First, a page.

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BGH changes case law regarding receipt of cease-and-desist declaration

The Federal Court of Justice (BGH) has issued an exciting decision on trademark law.

According to the decision, a new trademark infringement, despite a cease-and-desist declaration with a penalty clause, regularly gives rise to a renewed risk of repetition, which can generally only be eliminated by a further declaration of submission with a considerably higher penalty clause than the first. Such a higher penalty is already inherent in a contractual penalty promise according to “Hamburg custom”. With the possibility of setting a contractual penalty even at a previously unforeseeable amount, it has the necessary deterrent effect on the debtor in the event of a repeat infringement, especially since the circumstance of the repeated infringement must be taken into account in a judicial review of the appropriateness of the contractual penalty.

In addition, the Federal Court of Justice stated that, in principle, the receipt of a cease-and-desist declaration by the debtor, which is an expression of a serious intention to cease and desist, is sufficient for the risk of repetition to cease. However, this requires that the declaration to cease and desist with penalty clause is binding until its acceptance or rejection by the creditor, so that the creditor can accept it at any time and thus establish the contractual penalty obligation. Only then is the necessary deterrent effect given, which justifies the cessation of the danger of repetition already upon receipt of the declaration to cease and desist with a penalty clause.

However, the Federal Court of Justice’s opinion that the conclusion of the cease-and-desist agreement fails in the event that the creditor refuses to accept the declaration of cease-and-desist with a penalty clause vis-à-vis the debtor is also interesting, and that the deterrent effect required for the cessation of the risk of repetition through a (threatened) contractual penalty obligation is then lacking from this point in time. With this ruling, which may be very relevant under certain circumstances, the BGH abandons a long-standing legal opinion. (May 31, 1990 – I ZR 285/88, GRUR 1990, 1051 [juris marginal no. 16] = WRP 1991, 27 – Vertragsstrafe ohne Obergrenze)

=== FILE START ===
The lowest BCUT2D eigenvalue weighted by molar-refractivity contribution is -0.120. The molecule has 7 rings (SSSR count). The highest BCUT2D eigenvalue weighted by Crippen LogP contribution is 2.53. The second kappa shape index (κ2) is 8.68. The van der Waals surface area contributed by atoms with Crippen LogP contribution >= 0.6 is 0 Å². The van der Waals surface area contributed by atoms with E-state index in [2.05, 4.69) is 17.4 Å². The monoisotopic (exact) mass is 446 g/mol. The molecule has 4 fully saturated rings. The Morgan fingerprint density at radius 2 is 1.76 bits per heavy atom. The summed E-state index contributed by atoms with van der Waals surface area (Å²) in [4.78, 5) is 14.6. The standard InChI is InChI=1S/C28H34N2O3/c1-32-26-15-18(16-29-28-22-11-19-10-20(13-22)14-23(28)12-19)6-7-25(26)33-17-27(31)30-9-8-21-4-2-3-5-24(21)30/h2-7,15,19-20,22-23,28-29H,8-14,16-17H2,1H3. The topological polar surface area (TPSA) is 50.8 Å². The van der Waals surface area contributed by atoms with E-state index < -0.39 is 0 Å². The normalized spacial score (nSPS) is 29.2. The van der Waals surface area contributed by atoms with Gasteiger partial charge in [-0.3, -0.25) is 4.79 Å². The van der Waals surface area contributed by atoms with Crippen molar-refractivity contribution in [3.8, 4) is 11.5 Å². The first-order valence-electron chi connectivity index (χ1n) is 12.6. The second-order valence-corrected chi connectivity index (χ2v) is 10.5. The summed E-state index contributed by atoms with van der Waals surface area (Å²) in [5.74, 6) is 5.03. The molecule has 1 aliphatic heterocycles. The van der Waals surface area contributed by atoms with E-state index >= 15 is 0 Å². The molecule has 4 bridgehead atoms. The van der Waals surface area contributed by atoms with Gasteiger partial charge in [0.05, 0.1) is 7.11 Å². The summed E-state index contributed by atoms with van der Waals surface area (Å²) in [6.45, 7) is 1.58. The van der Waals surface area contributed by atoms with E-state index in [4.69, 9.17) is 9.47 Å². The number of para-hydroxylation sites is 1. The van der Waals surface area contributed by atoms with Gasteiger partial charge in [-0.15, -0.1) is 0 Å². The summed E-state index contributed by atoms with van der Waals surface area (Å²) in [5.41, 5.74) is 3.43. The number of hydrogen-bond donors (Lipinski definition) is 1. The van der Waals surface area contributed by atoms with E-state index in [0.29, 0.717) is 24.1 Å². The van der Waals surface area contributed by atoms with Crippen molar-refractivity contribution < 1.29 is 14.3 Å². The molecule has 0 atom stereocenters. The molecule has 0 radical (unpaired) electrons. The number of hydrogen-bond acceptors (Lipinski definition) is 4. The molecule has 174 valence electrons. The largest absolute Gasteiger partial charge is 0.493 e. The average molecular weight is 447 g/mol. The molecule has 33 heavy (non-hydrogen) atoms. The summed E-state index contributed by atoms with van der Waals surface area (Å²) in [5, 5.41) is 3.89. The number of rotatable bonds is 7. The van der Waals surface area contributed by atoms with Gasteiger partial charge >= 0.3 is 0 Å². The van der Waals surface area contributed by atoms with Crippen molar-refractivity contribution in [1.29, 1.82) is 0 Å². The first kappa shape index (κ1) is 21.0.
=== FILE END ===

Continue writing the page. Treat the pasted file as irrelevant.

According to the previous case law of the German Federal Court of Justice, the receipt of the cease-and-desist declaration with a penalty clause alone also led to the cessation of the risk of repetition if the creditor refused to accept it from the debtor – as was the case here (see BGH, GRUR 1982, 688 [juris para. 2 and 41] – Senioren-Paß; GRUR 1984, 214 [juris marginal no. 8 and 23] – Copy-Charge; GRUR 1988, 459 [juris marginal no. 8 and 29] – Teilzahlungsankündigung; GRUR 1990, 1051 [juris marginal no. 16] – Vertragsstrafe ohne Obergrenze; Schwippert in Gloy/ Loschelder/Danckwerts aaO § 84 marginal no. 69; so also Bornkamm in Köhler/ Bornkamm, UWG, 35. ed, § 12 marginal no. 1.163; see also Teplitzky, GRUR 1983, 609 f.).

The Senate no longer adheres to this case law!

An unfair result with regard to the first creditor can be avoided by the fact that the debtor has the possibility to avoid bearing the costs in case of a judicial assertion of the claim for injunctive relief by an immediate acknowledgement pursuant to Sec. 93 ZPO.

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Marian Härtel

Marian Härtel is a lawyer and entrepreneur specializing in copyright law, competition law and IT/IP law, with a focus on games, esports, media and blockchain.


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